63some cases, Perl will warn you that you're doing something wrong, with a
64friendly warning:
65
66 Wide character in print at example.pl line 2.
67
68Because the internal format is often UTF-8, these bugs are hard to spot,
69because UTF-8 is usually the encoding you wanted! But don't be lazy, and don't
70use the fact that Perl's internal format is UTF-8 to your advantage. Encode
71explicitly to avoid weird bugs, and to show to maintenance programmers that you
72thought this through.
73
74=head2 Is there a way to automatically decode or encode?
75
76If all data that comes from a certain handle is encoded in exactly the same
77way, you can tell the PerlIO system to automatically decode everything, with
78the C<encoding> layer. If you do this, you can't accidentally forget to decode
79or encode anymore, on things that use the layered handle.
80
81You can provide this layer when C<open>ing the file:
82
83 open my $fh, '>:encoding(UTF-8)', $filename; # auto encoding on write
84 open my $fh, '<:encoding(UTF-8)', $filename; # auto decoding on read
85
86Or if you already have an open filehandle:
87
88 binmode $fh, ':encoding(UTF-8)';
89
90Some database drivers for DBI can also automatically encode and decode, but
91that is typically limited to the UTF-8 encoding, because they cheat.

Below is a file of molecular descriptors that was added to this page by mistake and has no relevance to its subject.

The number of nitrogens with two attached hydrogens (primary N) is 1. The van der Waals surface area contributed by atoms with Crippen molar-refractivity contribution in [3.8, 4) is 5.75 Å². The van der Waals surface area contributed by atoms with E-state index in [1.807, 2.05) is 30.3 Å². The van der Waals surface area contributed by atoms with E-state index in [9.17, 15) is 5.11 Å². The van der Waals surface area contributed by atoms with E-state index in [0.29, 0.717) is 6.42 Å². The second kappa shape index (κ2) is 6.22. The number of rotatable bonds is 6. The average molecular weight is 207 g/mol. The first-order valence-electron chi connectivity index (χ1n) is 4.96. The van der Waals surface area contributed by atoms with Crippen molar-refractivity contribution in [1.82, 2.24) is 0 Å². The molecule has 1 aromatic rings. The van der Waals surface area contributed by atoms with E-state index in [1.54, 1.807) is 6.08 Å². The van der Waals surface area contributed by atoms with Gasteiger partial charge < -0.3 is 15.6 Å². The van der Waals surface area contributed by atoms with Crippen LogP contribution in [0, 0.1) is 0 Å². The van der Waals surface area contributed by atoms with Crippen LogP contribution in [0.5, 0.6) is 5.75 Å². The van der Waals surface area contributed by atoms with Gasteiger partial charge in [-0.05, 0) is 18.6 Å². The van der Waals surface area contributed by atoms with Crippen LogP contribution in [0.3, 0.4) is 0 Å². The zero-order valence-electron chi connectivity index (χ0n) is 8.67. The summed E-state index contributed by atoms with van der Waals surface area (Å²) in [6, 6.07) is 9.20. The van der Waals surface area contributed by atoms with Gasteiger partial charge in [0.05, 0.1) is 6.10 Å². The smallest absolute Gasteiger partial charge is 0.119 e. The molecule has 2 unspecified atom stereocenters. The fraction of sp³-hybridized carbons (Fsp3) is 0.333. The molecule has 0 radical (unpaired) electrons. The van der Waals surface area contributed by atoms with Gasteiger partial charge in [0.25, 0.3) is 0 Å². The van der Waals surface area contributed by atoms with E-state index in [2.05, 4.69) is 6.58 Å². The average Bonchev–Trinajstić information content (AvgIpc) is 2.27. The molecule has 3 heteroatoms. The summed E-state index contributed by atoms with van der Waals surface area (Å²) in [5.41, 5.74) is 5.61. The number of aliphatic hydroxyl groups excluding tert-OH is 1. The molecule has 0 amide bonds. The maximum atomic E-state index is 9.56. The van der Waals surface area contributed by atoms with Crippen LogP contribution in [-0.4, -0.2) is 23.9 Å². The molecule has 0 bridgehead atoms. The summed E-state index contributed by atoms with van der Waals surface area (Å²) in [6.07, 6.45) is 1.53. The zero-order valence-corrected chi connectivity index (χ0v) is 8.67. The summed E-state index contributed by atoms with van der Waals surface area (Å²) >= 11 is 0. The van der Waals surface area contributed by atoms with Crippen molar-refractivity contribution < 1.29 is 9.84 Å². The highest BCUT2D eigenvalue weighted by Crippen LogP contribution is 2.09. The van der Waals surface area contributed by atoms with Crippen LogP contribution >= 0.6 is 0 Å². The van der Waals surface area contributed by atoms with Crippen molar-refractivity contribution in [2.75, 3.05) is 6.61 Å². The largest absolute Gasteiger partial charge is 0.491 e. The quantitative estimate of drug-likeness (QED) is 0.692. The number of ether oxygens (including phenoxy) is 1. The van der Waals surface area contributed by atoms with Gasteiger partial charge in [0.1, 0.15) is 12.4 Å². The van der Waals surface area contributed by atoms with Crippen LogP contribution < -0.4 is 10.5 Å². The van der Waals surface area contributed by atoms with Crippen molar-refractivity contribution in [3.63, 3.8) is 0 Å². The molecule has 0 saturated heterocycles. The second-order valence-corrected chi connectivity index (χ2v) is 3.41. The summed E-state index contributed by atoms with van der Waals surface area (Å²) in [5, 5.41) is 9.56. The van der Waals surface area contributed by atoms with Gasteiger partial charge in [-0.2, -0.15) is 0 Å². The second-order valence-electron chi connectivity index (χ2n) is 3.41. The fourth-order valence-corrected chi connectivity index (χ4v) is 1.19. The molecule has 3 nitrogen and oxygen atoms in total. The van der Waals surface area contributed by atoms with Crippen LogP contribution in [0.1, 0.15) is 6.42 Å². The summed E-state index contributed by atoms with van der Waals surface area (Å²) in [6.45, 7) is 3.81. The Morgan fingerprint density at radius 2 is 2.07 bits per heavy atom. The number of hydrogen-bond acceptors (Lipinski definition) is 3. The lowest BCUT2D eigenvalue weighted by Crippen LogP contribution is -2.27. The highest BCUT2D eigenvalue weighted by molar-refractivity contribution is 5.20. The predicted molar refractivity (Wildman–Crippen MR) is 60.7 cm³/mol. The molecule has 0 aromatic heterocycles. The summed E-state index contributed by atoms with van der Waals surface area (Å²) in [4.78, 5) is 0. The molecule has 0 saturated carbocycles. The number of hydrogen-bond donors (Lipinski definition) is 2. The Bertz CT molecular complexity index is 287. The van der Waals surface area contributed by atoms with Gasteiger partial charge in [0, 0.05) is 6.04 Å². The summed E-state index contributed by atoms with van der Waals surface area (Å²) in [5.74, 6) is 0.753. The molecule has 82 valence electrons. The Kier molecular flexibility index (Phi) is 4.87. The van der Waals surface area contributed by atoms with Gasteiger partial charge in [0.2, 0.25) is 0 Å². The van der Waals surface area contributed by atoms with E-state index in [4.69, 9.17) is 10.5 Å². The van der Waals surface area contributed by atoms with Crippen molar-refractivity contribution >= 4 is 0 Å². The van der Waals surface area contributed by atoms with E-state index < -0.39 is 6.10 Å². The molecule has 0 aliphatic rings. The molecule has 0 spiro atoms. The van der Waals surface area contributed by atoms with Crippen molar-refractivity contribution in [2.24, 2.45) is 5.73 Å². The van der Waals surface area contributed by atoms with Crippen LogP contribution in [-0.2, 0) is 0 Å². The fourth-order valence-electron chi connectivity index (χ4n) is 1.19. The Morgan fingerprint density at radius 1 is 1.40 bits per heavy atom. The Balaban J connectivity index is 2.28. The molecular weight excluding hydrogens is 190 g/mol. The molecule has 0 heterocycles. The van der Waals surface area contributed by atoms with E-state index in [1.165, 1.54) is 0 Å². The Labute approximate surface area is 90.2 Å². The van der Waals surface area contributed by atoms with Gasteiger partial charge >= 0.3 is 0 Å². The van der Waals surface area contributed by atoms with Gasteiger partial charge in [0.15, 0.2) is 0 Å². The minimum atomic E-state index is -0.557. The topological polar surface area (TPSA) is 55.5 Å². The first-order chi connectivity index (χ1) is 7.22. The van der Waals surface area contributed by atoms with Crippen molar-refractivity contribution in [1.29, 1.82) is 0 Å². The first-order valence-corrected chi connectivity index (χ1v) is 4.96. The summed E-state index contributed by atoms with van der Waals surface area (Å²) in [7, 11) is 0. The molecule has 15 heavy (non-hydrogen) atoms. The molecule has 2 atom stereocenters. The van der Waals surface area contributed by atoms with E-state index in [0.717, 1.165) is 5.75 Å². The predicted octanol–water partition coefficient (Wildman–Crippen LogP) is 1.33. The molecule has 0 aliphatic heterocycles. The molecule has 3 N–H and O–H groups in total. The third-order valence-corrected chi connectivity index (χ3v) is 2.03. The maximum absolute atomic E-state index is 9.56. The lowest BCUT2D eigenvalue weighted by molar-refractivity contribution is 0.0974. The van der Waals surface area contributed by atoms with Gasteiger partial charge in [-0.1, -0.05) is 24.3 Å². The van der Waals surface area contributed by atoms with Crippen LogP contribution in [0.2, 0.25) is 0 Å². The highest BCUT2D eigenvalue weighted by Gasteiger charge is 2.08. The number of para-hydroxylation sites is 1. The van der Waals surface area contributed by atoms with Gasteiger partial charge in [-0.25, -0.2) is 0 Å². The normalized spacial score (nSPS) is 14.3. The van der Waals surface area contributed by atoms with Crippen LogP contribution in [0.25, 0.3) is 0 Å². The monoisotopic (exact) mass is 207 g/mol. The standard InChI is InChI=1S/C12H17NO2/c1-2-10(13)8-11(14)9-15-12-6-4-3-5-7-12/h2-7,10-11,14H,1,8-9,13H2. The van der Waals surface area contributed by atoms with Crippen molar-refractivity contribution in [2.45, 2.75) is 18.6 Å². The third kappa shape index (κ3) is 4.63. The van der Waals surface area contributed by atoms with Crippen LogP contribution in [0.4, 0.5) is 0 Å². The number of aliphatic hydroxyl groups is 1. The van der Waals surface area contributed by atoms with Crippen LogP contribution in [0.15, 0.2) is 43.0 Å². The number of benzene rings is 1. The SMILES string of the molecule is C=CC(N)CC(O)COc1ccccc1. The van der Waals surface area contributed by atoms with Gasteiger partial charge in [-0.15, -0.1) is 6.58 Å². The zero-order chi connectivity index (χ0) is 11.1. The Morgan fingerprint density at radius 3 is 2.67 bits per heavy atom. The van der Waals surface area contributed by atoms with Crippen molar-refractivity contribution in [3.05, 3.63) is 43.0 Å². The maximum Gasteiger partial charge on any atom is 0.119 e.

92
93=head2 Cheat?! Tell me, how can I cheat?
94
95Well, because Perl's internal format is UTF-8, you can just skip the encoding
96or decoding step, and manipulate the UTF8 flag directly.
97
98Instead of C<:encoding(UTF-8)>, you can simply use C<:utf8>. This is widely
99accepted as good behavior when you're writing, but it can be dangerous when
100reading, because it causes internal inconsistency when you have invalid byte
101sequences.
102
103Instead of C<decode> and C<encode>, you could use C<_utf8_on> and C<_utf8_off>,
104but this is considered bad style. Especially C<_utf8_on> can be dangerous, for
105the same reason that C<:utf8> can.
106
107There are some shortcuts for oneliners; see C<-C> in L<perlrun>.
108
109=head2 What if I don't know which encoding was used?
110
111Do whatever you can to find out, and if you have to: guess. (Don't forget to
112document your guess with a comment.)
113
114You could open the document in a web browser, and change the character set or
115character encoding until you can visually confirm that all characters look the
116way they should.
117
118There is no way to reliably detect the encoding automatically, so if people
119keep sending you data without charset indication, you may have to educate them.
120
121=head2 Can I use Unicode in my Perl sources?
122
123Yes, you can! If your sources are UTF-8 encoded, you can indicate that with the